Tsvangirai heckled by anxious asylum-seekers

25 June 2009

by Pat Ashworth

Robust exchange: protesters outside Southwark Cathedral last Saturday, where Morgan Tsvangirai (below) was speaking   PA PHOTOS

SOUTHWARK Cathedral was the scene of angry protests on Saturday against Morgan Tsvangirai, prime minister of Zimbabwe’s government of national unity, and leader of the Movement for Democratic Change (MDC).

The Bishop of Southwark, Dr Tom Butler, had to appeal for Mr Tsvangirai to be heard, as exiled Zimbabweans heckled and booed him for suggesting it was safe for them to return to their country. Mr Tsvangirai left the pulpit for two minutes while the Bishop made his appeal, and cut short his prepared speech to take questions from the protesters.

More than 1800 people had packed the nave and side aisles to hear Mr Tsvangirai, who is on a global tour that has taken in meetings with President Obama and European heads of state, including Gordon Brown. Foreign govern­ments have been refusing to resume aid until the country can meet the conditions they have laid down over human rights and governance.

An icon of the Zimbabwean martyr Bernard Mizeki had been placed in front of the pulpit, from which Mr Tsvangirai told his audience that inflation had been cut, schools had reopened, and shops were better stocked. It was when he announced, “We have also made sure that there is peace and stability in the country,” that the protests erupted. They increased in volume when he appealed to exiles living in the UK to return home and help rebuild the country.

“Our mission is to create the necessary space, the necessary freedoms for Zimbabweans . . . to make sure that we give the people of Zimbabwe hope. Zimbabwe is changing for the better, and that change is for you and me to ensure that we can build a Zimbabwe together,” he said. When the jeers got louder, he insisted: “I did not say you must pack your bags and go back tomorrow.”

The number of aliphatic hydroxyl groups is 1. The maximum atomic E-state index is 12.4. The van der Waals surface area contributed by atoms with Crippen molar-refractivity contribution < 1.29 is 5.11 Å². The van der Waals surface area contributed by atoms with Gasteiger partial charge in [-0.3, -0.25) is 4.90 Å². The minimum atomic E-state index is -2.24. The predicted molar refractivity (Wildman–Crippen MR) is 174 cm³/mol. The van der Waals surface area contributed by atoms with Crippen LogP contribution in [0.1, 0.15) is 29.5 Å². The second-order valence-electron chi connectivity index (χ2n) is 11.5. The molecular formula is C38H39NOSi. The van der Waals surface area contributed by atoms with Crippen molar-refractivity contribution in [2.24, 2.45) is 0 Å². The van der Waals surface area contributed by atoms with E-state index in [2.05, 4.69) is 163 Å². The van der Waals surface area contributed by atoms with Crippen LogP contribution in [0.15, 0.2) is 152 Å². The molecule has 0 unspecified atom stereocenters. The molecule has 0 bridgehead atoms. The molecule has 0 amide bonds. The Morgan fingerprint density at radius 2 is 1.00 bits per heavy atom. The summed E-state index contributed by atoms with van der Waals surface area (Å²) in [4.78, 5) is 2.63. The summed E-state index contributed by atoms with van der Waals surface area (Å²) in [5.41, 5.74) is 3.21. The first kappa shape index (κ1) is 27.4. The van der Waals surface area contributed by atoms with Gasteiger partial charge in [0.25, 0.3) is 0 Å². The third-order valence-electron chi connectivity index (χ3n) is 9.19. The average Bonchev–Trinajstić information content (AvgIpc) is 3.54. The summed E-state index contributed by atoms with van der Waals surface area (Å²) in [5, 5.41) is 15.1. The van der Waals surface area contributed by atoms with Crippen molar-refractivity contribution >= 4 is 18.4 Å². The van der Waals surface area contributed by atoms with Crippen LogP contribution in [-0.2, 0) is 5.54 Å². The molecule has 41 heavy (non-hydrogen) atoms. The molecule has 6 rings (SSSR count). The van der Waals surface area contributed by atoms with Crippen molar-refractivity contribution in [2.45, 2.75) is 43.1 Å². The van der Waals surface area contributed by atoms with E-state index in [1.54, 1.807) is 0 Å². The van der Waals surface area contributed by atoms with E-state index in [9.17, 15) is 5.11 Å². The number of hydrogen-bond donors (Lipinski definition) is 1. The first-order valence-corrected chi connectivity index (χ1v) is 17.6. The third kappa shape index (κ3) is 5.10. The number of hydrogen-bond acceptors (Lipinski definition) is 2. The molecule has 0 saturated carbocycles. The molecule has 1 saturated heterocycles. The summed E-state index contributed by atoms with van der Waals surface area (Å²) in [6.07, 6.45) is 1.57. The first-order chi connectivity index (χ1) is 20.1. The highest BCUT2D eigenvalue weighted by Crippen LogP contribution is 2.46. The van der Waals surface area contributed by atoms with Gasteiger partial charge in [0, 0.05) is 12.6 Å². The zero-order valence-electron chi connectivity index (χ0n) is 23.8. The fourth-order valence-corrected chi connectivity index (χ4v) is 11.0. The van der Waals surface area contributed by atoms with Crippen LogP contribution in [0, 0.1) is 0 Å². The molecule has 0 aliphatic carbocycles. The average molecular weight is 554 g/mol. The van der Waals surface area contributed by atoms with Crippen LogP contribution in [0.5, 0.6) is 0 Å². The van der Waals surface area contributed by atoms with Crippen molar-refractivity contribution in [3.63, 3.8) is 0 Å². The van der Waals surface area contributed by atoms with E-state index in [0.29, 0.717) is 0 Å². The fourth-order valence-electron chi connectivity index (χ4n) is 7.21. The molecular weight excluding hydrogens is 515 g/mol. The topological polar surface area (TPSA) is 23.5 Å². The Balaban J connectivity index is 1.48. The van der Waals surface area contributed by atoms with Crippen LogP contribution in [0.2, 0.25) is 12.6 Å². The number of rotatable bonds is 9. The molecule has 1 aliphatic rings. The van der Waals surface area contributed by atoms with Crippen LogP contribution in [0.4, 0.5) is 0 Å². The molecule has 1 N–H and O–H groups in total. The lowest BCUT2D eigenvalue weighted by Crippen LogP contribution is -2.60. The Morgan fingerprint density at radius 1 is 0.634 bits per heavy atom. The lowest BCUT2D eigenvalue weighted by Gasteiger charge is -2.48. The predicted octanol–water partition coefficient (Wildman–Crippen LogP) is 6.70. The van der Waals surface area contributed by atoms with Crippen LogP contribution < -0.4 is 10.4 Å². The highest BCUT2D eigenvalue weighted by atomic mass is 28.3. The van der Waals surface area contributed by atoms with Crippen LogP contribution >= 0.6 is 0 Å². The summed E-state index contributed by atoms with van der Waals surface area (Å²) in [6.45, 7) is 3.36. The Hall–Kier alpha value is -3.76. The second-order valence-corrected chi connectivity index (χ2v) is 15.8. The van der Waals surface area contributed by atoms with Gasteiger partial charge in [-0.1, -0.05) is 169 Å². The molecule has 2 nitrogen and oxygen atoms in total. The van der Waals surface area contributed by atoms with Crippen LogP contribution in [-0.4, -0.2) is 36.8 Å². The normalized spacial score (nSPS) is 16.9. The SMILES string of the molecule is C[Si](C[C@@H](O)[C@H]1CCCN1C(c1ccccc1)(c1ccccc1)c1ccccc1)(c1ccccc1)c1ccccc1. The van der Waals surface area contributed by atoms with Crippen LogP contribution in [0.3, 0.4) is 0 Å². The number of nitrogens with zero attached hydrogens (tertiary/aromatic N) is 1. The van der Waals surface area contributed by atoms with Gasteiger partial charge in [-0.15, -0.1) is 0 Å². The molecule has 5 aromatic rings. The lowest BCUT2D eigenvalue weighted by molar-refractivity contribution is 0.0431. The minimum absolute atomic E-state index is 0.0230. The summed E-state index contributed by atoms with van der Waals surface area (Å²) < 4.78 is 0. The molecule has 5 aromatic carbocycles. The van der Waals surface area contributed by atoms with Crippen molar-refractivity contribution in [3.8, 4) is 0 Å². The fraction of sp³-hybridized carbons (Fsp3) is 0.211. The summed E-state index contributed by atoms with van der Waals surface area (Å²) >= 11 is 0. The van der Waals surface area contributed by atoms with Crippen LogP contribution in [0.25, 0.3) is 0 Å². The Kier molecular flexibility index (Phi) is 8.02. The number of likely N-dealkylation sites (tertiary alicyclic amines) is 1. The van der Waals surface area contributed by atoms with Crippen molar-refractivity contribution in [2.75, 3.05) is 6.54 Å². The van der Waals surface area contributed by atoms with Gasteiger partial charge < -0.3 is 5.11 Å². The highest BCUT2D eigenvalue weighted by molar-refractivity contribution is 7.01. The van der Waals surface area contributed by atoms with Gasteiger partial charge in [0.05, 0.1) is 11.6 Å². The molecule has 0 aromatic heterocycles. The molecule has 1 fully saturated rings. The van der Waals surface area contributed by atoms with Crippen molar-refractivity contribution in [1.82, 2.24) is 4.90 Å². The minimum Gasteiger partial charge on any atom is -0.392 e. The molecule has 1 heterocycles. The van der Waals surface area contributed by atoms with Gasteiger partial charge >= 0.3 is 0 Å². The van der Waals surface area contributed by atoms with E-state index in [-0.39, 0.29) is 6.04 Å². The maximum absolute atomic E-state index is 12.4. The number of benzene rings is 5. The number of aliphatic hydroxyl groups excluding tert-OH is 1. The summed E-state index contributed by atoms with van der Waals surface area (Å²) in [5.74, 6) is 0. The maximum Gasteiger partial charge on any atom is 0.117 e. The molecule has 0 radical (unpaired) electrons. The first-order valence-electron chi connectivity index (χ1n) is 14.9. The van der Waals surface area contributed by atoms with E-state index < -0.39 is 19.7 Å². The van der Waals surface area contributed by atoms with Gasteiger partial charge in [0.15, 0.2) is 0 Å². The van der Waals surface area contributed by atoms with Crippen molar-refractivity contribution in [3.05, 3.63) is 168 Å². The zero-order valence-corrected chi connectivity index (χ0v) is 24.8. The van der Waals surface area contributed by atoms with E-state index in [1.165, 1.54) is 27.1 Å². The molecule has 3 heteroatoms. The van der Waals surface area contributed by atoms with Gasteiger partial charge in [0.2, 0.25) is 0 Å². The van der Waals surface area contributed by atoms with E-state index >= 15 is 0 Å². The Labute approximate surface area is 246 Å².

Dr Butler intervened to say: “The Prime Minister and you are guests in my house. Let us listen to one another. Let us treat our fellow guests with courtesy and listen to what the prime minister has to say.”

Dr Butler intervened to say: “The Prime Minister and you are guests in my house. Let us listen to one another. Let us treat our fellow guests with courtesy and listen to what the prime minister has to say.”

The Dean of Southwark, the Very Revd Colin Slee, said on Monday that the cathedral had thought that there might be protests. The diocese was linked to four-fifths of Zim­babwe, and had very close con­nections with the Church there. It understood fully what was going on in the country, which was why the MDC had asked to hold the event in the cathedral.

“We were well aware that there is very strong feeling in the community in this country on three levels,” he said. “There is grave anxiety about Mr Tsvangirai’s participation in the shared government, and the ques­tion arises for them as to whether the MDC has sold out.

“Second, very many of the resi­d-ents in this country are here, legally and illegally, as asylum-seekers from blatant persecution. They will therefore not be happy with a simple reassurance about safety if they return, but will want evidence. They were assessing that evidence from Mr Tsvangirai.

“They have also been very poorly treated by the British Government, and have grave anxieties about Mr Tsvangirai reaching a deal with the British Government which will force them back home. They continue to be in close contact with people in Zimbabwe, and are not convinced that the country is generally more stable than a year ago. So they wanted to raise these issues with him, which they did.”

The cathedral had had no idea how many would come, and had arranged for speakers to be set up in the churchyard. In the event, the nave was cleared of chairs and 1863 people were accommodated. More were outside in the churchyards. “We did expect good African spontaneity and we got it,” said the Dean, who paid tribute to the Zimbabweans for being “unfailingly nice” to the cathedral staff.

Some of the Africans had apolo­gised for the singing and dancing that broke out at the end, but that had caused no anxiety at all, he said. “As far as we were concerned, it achieved everything we set out to offer. I think it was good fun myself. I’ve seen a number of occasions here in my time which have been far more worrying than that. But there were people who were jumpy. We are a lively church.”

Mr Tsvangirai gave an impromptu press conference afterwards in the cathedral’s Garry Weston Library. He defended his co-operation with Pres­ident Mugabe as a necessary process for rebuilding the country, and reportedly told exiles, “If you want to come and rebuild the country, please do so.

“But if you want to stay here as a permanent refugee, please do so again. But I don’t think the UK Government will appreciate the fact that, when things have been settled back home, then you are still seeking asylum.”

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